Gibraltar constitution talks begin in London

Marzo de 2006


Gibraltar’s negotiating delegation led by Chief Minister Peter Caruana left the Rock Tuesday for the talks which are hoped will be the last round of discussions with a final text agreed by the end of the week.

The aim is to agree a new constitution that maximises the self government of Gibraltar while retaining British sovereignty and close links to the UK.

The discussions began Wednesday morning in the Royal Institute of Chartered Surveyors, close to the Foreign Office and are expected to conclude by Friday. Chief Minister Peter Caruana in a recent interview said that he expected the negotiations to be settled by the end of the month.

“There are not that many points outstanding” he said at the time.
One of the main issues pending is the final wording of key parts of the draft text relating to self-determination.

The Gibraltar delegation includes government minister Bernard Linares; Chief Secretary Ernest Montado; Opposition leader Joe Bossano; Liberal Party leader Joseph Garcia; Adolfo Canepa; Keith Azopardi and Daniel Feetham.

The British delegation is led by Dominick Chilcott, director for Mediterranean Europe at the Foreign and Commonwealth Office.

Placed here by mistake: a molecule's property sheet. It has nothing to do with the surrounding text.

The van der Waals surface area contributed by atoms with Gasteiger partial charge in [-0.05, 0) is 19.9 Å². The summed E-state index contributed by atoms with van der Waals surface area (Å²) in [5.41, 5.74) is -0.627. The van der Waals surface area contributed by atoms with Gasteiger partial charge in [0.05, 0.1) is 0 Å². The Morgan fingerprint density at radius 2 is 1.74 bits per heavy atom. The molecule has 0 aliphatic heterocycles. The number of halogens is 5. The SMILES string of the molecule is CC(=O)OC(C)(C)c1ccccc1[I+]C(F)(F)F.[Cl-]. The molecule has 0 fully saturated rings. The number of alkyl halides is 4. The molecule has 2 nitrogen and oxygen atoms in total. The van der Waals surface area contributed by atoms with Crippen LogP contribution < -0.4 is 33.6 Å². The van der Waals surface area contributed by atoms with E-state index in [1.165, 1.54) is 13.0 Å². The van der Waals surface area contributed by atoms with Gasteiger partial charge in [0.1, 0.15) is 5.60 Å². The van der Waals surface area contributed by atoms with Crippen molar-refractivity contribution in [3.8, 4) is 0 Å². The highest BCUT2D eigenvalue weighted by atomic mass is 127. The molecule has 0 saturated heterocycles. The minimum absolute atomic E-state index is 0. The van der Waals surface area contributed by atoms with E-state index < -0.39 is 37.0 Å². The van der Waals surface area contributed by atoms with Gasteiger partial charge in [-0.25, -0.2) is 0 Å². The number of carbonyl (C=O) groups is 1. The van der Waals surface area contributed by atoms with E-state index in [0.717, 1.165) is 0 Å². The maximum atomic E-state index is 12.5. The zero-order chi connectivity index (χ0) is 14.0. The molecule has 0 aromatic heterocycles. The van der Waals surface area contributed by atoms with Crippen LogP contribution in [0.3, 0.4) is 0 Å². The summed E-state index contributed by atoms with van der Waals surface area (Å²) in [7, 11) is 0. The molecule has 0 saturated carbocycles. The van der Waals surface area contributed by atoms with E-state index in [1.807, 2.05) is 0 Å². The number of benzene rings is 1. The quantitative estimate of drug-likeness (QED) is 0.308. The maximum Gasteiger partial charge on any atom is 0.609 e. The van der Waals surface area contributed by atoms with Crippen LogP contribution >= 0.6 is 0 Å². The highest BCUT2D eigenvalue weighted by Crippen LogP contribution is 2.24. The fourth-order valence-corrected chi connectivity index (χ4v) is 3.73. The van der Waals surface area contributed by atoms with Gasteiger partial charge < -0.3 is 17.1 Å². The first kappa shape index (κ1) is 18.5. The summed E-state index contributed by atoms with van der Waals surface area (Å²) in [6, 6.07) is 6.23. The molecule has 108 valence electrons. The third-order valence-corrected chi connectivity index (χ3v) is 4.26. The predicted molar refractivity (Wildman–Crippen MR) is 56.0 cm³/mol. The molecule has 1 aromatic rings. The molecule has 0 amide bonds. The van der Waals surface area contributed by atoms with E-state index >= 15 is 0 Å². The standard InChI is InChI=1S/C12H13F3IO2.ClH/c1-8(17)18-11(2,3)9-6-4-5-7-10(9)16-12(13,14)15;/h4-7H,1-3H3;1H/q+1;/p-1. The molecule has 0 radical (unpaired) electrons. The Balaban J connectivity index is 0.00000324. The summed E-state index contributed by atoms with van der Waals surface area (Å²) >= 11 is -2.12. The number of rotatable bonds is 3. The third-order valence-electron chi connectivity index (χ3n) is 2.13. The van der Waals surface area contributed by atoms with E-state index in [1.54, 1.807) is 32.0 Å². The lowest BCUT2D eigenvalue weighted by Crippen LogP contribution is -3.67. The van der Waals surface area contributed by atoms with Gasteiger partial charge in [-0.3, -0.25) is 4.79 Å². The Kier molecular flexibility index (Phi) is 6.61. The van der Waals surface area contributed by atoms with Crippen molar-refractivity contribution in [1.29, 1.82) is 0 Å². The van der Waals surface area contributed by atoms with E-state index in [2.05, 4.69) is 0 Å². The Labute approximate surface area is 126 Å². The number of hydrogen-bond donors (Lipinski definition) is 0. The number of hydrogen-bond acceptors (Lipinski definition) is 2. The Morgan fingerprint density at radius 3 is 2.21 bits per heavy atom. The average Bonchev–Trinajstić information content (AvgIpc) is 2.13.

Gibraltar’s constitution dates back to 1969 and this is the third round of talks since 2004. The London talks are being closely watched from Spain by members of Parliament and the press.
Rafael Estrella MP from the ruling Socialist party and a leading figure in the instrumentation of Spanish policy towards Gibraltar said that if Britain accepts a review of the Gibraltar constitution which puts into question the doctrines of the UN and the rights Spain derives from the Treaty or Utrecht, “this would create an unacceptable position for Spain”.

However MP Estrella noted that the constitutional negotiations have been announced as a modernisation on the relationship between Britain and the people of Gibraltar, and advanced that Spain had nothing to say so long as it is unequivocally clear that this does not in any way mean an alteration of Gibraltar’s status quo.

According to MP Estrella the colonial status of Gibraltar is clearly defined by the Resolutions of the UN Security Council and the Treaty of Utrecht is the fundamental basis for defining the status of the territory of Gibraltar.

“Utrecht makes clear that there are only two alternatives: Gibraltar continues to be a British colony or reverts to Spain.” He also stressed that all questions of sovereignty fall only to Spain and Britain to discuss.

Chief Minister has repeatedly stated that it’s “perfectly possible” that the reviewed constitution “has a reference to self determination which does not violate Utrecht rights assigned to Spain”.

Spanish sources indicate that the constitutional draft has two references to self determination for the Gibraltar people: in the preamble where it mentions that a referendum to approve the constitutional reforms is an act of self determination which enables “the maximum possible level of self government”.
The second mention is in Article 1, underlining the protection of citizens’ fundamental rights, including a reference to the UN International Convention of Political and Social Rights which stipulate all peoples have the right to self determination.